10 patterns I found when I interviewed 12 successful founders

I interviewed 12 of the most successful founders out there for Founder Thunder Round, and noticed a few patterns emerge.

I don’t intend to push these as dogmatic truths, but rather simply as observations. Learn from these patterns what you will!


#1: Doing small before you do big

Almost every founder, at some point in the interview, referenced small tests before big bets. After great successes with StartupVitamins, Davis Siksnans and his team sent a webpage about Printful out to their email list before it even actually existed. Tons of people signed up, so they went for it.

John O’Nolan wrote a blog post about his idea for how he would build a modern, open source blogging system meant strictly for blogging. It blew up on Hacker News, he got to work on what became a huge Kickstarter campaign, and a product now even seen on HBO’s Silicon Valley.

Wade Foster manually created the integration that Andrew Warner (Mixergy) was looking for before Zapier had many integrations. And that was only after testing out the idea at a Startup Weekend (taking home first place).

Laura Roeder spent years as a consultant helping businesses use her effective system for running an engaging presence on social media. Realizing demand far outpaced what she could scale to as a consultant, she created MeetEdgar — an app that lets people leverage Laura’s process on their own.

Matthew Bellows says, “it’s a worthwhile process as a founder to set near-term goals. Discrete and clear sign posts to figure out, ‘is this working or not?’” In his case, he decided “if we can’t get our first playing customer [in] four months, I have to do something else.” Sure enough, they did, and Yesware has only grown since.

Sid Sijbrandij submitted just a landing page for his idea for GitLab to HackerNews. After a disappointing start, it ended up trending on the front page, and he knew there was something there. In fact — the entire workflow baked into GitLab is meant to help others reduce the cycle time from idea to production, something they adhere to internally as well.

Sid says that if you have a small change, “it’s very likely to be right, good, pleasing the customer, less risk, and deployed more quickly.” Since it has all these advantages, they try to help people move toward small changes, because they’re much more likely to be good and right. That’s why they baked this thinking into their product with a cycle time tracker.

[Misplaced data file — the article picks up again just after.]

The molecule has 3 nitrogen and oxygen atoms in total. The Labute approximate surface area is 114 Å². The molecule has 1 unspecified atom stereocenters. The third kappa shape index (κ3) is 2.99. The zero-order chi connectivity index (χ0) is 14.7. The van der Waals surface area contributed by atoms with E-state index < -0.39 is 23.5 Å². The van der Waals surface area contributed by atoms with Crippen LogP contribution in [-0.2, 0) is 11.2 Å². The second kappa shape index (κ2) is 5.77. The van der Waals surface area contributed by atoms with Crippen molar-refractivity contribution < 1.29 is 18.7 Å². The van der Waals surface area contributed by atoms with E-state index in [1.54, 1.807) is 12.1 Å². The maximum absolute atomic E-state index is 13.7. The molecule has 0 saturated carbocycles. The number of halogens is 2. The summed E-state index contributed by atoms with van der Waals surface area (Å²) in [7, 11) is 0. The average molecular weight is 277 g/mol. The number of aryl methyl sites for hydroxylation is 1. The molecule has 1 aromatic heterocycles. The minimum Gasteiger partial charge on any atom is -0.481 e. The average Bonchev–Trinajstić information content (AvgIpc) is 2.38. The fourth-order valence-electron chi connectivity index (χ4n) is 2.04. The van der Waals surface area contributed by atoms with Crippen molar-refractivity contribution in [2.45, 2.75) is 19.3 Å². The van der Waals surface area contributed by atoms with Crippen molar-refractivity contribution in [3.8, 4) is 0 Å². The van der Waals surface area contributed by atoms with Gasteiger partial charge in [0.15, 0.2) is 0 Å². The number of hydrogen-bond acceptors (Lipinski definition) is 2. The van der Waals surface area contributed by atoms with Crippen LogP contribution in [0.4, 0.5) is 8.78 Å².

Dave Nevogt says they make no big bets at Hubstaff — they will throw a lot of small tests at the wall and see what sticks.

I could go on and on. This topic kept coming up. The result is this: small tests before big bets.

Also, the very first FTR episode (click here) gives you an even better taste of how founders knew they should put the pedal to the metal.


#2: Scratching your own itch

Almost every one of the founders was scratching their own itch, or dogfooding, with their product or startup.

At StartupVitamins, they needed a way to print their products on demand. So Printful was born. MeetEdgar was the app-ified version of the consulting service Laura provided her clients, which involved a lot of manual labor. Ghost was John O’Nolan’s dream version of what Wordpress would look like if it was just a blogging platform, and not a full CMS powering a huge percentage of the web. Olark came out of a consulting company that created a live chat to up their support game. Balsamiq wouldn’t exist if it weren’t for Peldi Guillizzoni’s need for a faster and better way to quickly sketch out ideas on the computer.

When people want to start their own company, but say they don’t have any ideas, I always ask them: what problems do you have? What problems do your peers have? Can you solve those? After all, you’re far better equipped to solve the problems you experience yourself.


#3: Hiring the best people

Again, almost everyone harped on this one, a lot. It’s all about the people, these founders say.

Wade told me that during the Y Combinator founder dinners, his mentors constantly told him this. “Hire the best people,” “It’s all about the people.” He says he really didn’t pay too much attention to this persistent advice because they had seemingly much larger fish to fry at the time to get Zapier off the ground.

But now — 5 years in — he says these mentors were dead right. It’s all about the people, he will now also tell you.

The best people may be some percentage more expensive, but deliver 10x the value to your startup, according to these founders.

Wade’s advice: get really good at finding and recruiting awesome people. They make all the difference in the world.

Davis’ advice he would give to 5-years-ago Davis? Pay more attention to hiring, getting the right people on board, and to culture. Same thing for Peldi, who would have told himself to be more careful hiring at the beginning.